Panel 2(B): Jokes Without Words: A fascinating talk with three writers who spend most of their lives having to explain what jokes look like, as opposed to writing them. Julian Dutton has written Pompidou with Matt Lucas, and Mark Burton had at the time just finished working on The Shaun The Sheep Movie. Joining them was the prolific childrens' TV writer Mellie Buse (Grandpa In My Pocket, Ha Ha Hairies).
3:15pm - 4:15pm: 3rd Panels
Panel 3(A): Sitcom Success: How do you create the best sitcoms? Simon Nye (Men Behaving Badly) had a number of answers, and he was joined by Vicki Pepperdine, co-writer and star of Getting On and Puppy Love; and Tom Edge, whose first sitcom series Scrotal Recall had just recently been shown on Channel 4. Andrew Ellard hosted, and offered his own thoughts too.
Panel 3(B): The Biggest Comedy Commissioner In The World: Radio is where most writers and performers begin their careers - BBC Radio to be precise, as the world's largest single commissioner of comedy programming. Steve Doherty was a producer there for years before he set up his own production company. Laura Shavin has been a mainstay as writer and performer of The Now Show and is queen of the radio voice over, while Gabby Hutchinson Crouch is one of BBC Radio Comedy's contract writers.
4:30pm - 5:30pm: Graham Linehan
We were delighted to welcome Graham Linehan to the conference. He has created and been involved with several of our most treasured comedy shows of the last 20 years - The IT Crowd, Black Books, Big Train, Count Arthur Strong and the classic Father Ted. In conversation with top comedy script editor Andrew Ellard, Graham talked about how he creates his characters and shows.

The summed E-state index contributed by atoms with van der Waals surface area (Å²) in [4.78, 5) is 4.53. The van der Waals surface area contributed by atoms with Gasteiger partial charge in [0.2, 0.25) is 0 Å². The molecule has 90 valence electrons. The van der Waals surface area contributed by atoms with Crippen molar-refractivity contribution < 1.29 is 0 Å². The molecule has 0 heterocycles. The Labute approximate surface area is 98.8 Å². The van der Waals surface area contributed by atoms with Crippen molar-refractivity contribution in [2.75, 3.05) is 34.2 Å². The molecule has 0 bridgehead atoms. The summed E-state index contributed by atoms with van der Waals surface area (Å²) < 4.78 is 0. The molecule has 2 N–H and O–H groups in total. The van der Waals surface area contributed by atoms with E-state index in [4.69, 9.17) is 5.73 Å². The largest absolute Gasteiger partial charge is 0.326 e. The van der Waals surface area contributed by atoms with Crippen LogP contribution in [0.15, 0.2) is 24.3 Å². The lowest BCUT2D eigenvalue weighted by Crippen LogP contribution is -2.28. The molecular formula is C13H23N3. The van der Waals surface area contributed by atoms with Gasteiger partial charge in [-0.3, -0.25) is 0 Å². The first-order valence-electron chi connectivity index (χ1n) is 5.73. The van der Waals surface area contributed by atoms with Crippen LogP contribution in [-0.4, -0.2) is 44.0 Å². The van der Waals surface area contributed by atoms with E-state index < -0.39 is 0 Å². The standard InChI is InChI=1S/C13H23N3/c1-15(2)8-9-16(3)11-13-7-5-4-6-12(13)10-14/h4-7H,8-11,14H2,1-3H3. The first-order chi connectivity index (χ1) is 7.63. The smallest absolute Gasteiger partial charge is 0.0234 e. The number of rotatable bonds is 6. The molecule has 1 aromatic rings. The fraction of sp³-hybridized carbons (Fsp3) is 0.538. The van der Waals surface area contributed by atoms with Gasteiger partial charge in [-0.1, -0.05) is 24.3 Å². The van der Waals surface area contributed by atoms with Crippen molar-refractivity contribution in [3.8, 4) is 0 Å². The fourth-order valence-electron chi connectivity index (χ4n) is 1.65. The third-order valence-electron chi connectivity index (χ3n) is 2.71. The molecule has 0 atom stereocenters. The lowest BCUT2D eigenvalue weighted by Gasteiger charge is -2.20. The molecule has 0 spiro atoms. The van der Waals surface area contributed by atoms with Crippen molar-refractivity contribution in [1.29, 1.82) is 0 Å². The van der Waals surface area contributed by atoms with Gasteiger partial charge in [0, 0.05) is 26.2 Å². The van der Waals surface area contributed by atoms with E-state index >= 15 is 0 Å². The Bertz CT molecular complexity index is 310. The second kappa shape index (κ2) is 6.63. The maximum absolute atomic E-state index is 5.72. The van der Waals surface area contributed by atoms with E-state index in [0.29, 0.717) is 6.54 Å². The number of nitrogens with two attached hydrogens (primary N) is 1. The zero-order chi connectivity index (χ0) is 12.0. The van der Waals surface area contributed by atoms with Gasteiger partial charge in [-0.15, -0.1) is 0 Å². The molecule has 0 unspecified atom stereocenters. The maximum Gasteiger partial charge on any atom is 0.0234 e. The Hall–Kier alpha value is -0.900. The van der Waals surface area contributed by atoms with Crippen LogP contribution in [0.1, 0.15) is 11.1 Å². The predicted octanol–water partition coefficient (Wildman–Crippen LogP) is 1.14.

5:45pm - 6:45pm: 4th Panels
Panel 4(A): Sitcom And Beyond: Do you have a sitcom idea? Or is it a movie? Can it be both? How do you take the sitcom form and turn it into something more substantial? Damon Beesley, co-creator of The Inbetweeners (and producer of shows like Siblings), discussed the journey from nicely successful sitcom to massive movie hit. He was joined by Paul Bassett Davies (Magic Roundabout movie) and Bill Dare, who turned his radio show Brian Gulliver's Travels into a novel.
Panel 4(B): Jokes Jokes Jokes Jokes Jokes Jokes: Did we mention jokes? They are the one item you really have to have in any comedy show. Tony Cowards, Juliet Meyers and Ged Parsons have made a living writing thousands of them over the years. They talked about how to write them and who to sell them to.
Free One-To-One Sessions
Script One-To-One: A team of expert comedy script readers was on hand all day to discuss sitcom scripts and treatments, and how to progress with them. Each session lasted 30 minutes. Euroscript was founded in 1995 by the Screenwriters' Workshop, with the aim of improving the quality of scripts going into production. Script Angel is one of the best script editing and development consultancies in the country.
Joke Repair Kit: Deligates could bring their jokes to life with the individual help of some of the country's top gag writers including Juliet Meyers (top stand-up, written for The Sarah Millican TV Show) and Tony Cowards ('the best joke writer around' GQ Magazine).
Stand-Up Session: Stand-up comedians attending the conference, as an alternative to a writing-based one-to-one session, had the chance to spend time with Logan Murray or Tiernan Douieb in a private tutor room to work through their set.
See also: 2013 conference